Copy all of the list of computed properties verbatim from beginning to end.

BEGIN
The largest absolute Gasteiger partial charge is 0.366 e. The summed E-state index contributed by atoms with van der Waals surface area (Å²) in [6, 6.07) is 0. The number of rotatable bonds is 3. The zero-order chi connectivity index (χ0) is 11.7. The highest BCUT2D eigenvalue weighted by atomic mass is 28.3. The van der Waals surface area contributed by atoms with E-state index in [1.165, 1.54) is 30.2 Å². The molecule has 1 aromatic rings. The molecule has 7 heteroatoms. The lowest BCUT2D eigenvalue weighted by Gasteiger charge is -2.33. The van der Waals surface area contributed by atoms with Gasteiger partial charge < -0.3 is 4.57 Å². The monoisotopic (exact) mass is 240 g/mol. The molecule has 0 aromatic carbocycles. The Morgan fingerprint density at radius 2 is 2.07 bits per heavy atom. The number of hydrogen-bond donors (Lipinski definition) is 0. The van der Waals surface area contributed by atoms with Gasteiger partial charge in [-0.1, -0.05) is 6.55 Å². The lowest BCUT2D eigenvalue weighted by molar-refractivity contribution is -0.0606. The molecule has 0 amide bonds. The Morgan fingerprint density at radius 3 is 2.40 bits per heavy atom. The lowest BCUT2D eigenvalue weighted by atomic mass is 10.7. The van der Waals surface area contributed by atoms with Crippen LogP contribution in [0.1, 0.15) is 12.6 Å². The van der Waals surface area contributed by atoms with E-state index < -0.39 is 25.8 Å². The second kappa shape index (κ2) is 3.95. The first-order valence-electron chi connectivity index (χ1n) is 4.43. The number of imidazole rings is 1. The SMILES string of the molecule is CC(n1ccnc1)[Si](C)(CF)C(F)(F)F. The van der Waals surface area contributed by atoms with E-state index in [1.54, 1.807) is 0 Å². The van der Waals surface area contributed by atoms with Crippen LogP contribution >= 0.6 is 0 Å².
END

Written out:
The largest absolute Gasteiger partial charge is 0.366 e. The summed E-state index contributed by atoms with van der Waals surface area (Å²) in [6, 6.07) is 0. The number of rotatable bonds is 3. The zero-order chi connectivity index (χ0) is 11.7. The highest BCUT2D eigenvalue weighted by atomic mass is 28.3. The van der Waals surface area contributed by atoms with E-state index in [1.165, 1.54) is 30.2 Å². The molecule has 1 aromatic rings. The molecule has 7 heteroatoms. The lowest BCUT2D eigenvalue weighted by Gasteiger charge is -2.33. The van der Waals surface area contributed by atoms with Gasteiger partial charge < -0.3 is 4.57 Å². The monoisotopic (exact) mass is 240 g/mol. The molecule has 0 aromatic carbocycles. The Morgan fingerprint density at radius 2 is 2.07 bits per heavy atom. The number of hydrogen-bond donors (Lipinski definition) is 0. The van der Waals surface area contributed by atoms with Gasteiger partial charge in [-0.1, -0.05) is 6.55 Å². The lowest BCUT2D eigenvalue weighted by molar-refractivity contribution is -0.0606. The molecule has 0 amide bonds. The Morgan fingerprint density at radius 3 is 2.40 bits per heavy atom. The lowest BCUT2D eigenvalue weighted by atomic mass is 10.7. The van der Waals surface area contributed by atoms with Crippen LogP contribution in [0.1, 0.15) is 12.6 Å². The van der Waals surface area contributed by atoms with E-state index < -0.39 is 25.8 Å². The second kappa shape index (κ2) is 3.95. The first-order valence-electron chi connectivity index (χ1n) is 4.43. The number of imidazole rings is 1. The SMILES string of the molecule is CC(n1ccnc1)[Si](C)(CF)C(F)(F)F. The van der Waals surface area contributed by atoms with E-state index in [1.54, 1.807) is 0 Å². The van der Waals surface area contributed by atoms with Crippen LogP contribution >= 0.6 is 0 Å².